Skip to main content

LCF graduate collaborates with homeless charity Shelter in new exhibition

Red shoes with extra long toes
Red shoes with extra long toes

Written by
Eleanor Harvey
Published date
28 September 2020

Conceptual fashion designer, and London College of Fashion (LCF) graduate, Jo Cope has joined up with Shelter for the upcoming ‘Shoes Have Names’ art exhibition. Part of London Craft Week, the free exhibition will be held at the housing and homelessness charity’s flagship ‘Boutique by Shelter’ shop in Coal Drops Yard, Kings Cross. The exhibition will also be available online.

Photo of a woman
Photo courtesy of Jo Cope

Shoes Have Names

Jo paired 10 international artists, shoemakers and designers with a person who has been supported by Shelter’s frontline services. The end result is a collection of handmade, all-red artworks inspired by the personal experiences of real people facing homelessness. Each piece is named after the storyteller, to highlight their individuality and to remind people of the diverse range of stories told – that homelessness is something that can happen to anyone.

For Jo, the exhibition “uses the positive power of fashion to create greater public awareness of the issues around homelessness, particularly this year during the pandemic when more and more people have found themselves at risk.”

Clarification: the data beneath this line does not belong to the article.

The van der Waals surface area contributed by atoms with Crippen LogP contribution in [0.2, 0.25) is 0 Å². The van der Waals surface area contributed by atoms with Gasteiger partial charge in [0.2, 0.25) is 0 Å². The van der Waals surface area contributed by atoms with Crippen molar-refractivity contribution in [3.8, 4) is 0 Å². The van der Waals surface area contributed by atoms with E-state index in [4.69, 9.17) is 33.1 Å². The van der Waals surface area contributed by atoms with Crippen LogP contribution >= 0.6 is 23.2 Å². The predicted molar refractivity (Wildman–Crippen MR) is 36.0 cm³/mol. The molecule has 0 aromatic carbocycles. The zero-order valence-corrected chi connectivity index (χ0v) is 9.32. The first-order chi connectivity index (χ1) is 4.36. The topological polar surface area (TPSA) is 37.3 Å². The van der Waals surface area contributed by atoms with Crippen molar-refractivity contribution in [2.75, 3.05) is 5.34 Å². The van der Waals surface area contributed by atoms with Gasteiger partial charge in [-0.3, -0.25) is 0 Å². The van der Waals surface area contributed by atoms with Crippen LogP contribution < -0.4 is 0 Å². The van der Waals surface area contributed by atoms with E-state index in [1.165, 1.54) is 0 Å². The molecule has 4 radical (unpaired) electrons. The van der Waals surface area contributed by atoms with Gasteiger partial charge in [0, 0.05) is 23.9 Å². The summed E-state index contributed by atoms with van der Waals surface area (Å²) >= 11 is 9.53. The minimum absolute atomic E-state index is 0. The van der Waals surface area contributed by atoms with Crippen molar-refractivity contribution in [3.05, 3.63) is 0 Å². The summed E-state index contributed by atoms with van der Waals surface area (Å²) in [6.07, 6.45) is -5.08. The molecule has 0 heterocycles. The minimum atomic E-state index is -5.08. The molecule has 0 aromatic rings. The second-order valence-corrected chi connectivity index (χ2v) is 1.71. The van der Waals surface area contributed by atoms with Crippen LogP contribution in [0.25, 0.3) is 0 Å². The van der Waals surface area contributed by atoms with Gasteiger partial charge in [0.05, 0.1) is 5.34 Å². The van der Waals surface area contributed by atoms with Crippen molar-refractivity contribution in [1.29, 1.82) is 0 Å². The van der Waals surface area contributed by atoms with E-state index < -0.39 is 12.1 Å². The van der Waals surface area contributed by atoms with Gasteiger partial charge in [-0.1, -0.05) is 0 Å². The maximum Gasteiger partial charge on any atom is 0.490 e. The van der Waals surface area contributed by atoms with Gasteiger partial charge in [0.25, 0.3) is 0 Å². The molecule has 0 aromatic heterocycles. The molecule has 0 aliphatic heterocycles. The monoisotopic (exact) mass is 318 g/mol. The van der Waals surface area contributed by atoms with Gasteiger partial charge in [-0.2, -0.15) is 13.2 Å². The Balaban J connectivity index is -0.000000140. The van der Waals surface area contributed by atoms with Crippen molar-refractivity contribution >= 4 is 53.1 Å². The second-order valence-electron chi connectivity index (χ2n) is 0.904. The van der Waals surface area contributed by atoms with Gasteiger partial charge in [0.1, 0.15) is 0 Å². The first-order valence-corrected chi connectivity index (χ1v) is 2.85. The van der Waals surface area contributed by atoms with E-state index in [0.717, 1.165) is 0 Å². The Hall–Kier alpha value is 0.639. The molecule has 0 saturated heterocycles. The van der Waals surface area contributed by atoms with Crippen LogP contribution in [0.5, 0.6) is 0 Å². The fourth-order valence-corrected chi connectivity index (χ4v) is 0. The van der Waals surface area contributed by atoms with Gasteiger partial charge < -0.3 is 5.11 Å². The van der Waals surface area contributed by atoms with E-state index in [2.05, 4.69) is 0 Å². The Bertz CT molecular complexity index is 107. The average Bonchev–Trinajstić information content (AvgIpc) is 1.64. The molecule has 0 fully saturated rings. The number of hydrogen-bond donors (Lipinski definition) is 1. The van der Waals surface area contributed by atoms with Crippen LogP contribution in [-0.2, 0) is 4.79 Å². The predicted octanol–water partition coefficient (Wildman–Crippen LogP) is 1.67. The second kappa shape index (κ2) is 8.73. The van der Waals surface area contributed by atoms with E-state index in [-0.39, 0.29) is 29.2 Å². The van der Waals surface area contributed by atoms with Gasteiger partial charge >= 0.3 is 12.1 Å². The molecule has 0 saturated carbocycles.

Group of people sat talking
Jo talking at the 'Shoes Have Names' meet up

How did the exhibition come about?

This exhibition is a continuation of Jo’s own work. Her practice is hand-crafted and crosses the boundaries of fashion, art, craft and performance, something which her time on the LCF MA Fashion Artefact course allowed her to develop. “I decided to use my time on the MA to really challenge the boundaries between fashion and art, I was in search of 'the new', and this started my journey towards what I call 'The Human Side Fashion'; creating shoes/clothing which not only pushed the boundaries of traditional making techniques but which could become objects which embodied and represented real-life human experiences.”

Jo approached the Shelter Boutique in Coal Drops Yard,

“I wanted to create a project which was community facing and that had a bigger social message and cause. I thought what [Boutique by Shelter] are doing is brilliant, the shop promotes sustainability and high end pre-loved fashion at a lower cost.

“I had an idea about bringing designers together to talk about their homeless stories - but particularly, as the project title suggests, I wanted each designer to create a shoe which recognised each individual by name.”

The fact that Jo works mostly in red cemented the project, “we are turning all of the stock red, as well as all of the exhibits, will be red. The red symbolises a call to action for issues such as the current housing crisis.”

Who are the artists involved? 

Jo wanted to invite designers from diverse design backgrounds; the concept was ‘from student to couturier’. Many of the artists involved are fellow LCF graduates, including Kristina Walsh who creates empathetic prosthetics and Jana Zornik. Also involved are Dr Ellen Sampson, Liz Ciokajlo as well as current LCF student Dan Charkow.

And what’s next for Jo? “I intend to continue to use my practice to push the formal boundaries within fashion while seeing how the shoe artworks I create can impact lives and tell stories – that for me is the bigger picture.”

Shoes Have Names

If you’re in London, make sure to head over to Coal Drops Yard, Kings Cross from 30 September and 7 October 2020, 10am – 5pm.

You can also check out the exhibition online at